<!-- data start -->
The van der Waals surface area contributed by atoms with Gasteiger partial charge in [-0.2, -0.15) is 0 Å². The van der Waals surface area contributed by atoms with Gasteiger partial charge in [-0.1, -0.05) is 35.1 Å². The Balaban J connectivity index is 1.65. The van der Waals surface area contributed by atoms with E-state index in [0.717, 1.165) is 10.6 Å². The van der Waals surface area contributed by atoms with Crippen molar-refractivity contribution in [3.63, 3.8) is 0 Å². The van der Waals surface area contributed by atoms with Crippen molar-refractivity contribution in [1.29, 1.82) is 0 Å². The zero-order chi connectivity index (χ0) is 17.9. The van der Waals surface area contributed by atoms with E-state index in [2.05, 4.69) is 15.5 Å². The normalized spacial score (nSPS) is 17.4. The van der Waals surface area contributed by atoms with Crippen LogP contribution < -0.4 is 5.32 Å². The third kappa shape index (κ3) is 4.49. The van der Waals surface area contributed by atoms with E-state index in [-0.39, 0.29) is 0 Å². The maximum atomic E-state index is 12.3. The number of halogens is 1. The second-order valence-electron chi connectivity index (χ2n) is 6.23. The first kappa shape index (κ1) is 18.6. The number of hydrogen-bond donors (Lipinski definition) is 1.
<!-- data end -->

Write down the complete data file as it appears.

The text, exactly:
The van der Waals surface area contributed by atoms with Gasteiger partial charge in [-0.2, -0.15) is 0 Å². The van der Waals surface area contributed by atoms with Gasteiger partial charge in [-0.1, -0.05) is 35.1 Å². The Balaban J connectivity index is 1.65. The van der Waals surface area contributed by atoms with E-state index in [0.717, 1.165) is 10.6 Å². The van der Waals surface area contributed by atoms with Crippen molar-refractivity contribution in [3.63, 3.8) is 0 Å². The van der Waals surface area contributed by atoms with Crippen molar-refractivity contribution in [1.29, 1.82) is 0 Å². The zero-order chi connectivity index (χ0) is 17.9. The van der Waals surface area contributed by atoms with E-state index in [2.05, 4.69) is 15.5 Å². The normalized spacial score (nSPS) is 17.4. The van der Waals surface area contributed by atoms with Crippen LogP contribution < -0.4 is 5.32 Å². The third kappa shape index (κ3) is 4.49. The van der Waals surface area contributed by atoms with E-state index in [-0.39, 0.29) is 0 Å². The maximum atomic E-state index is 12.3. The number of halogens is 1. The second-order valence-electron chi connectivity index (χ2n) is 6.23. The first kappa shape index (κ1) is 18.6. The number of hydrogen-bond donors (Lipinski definition) is 1.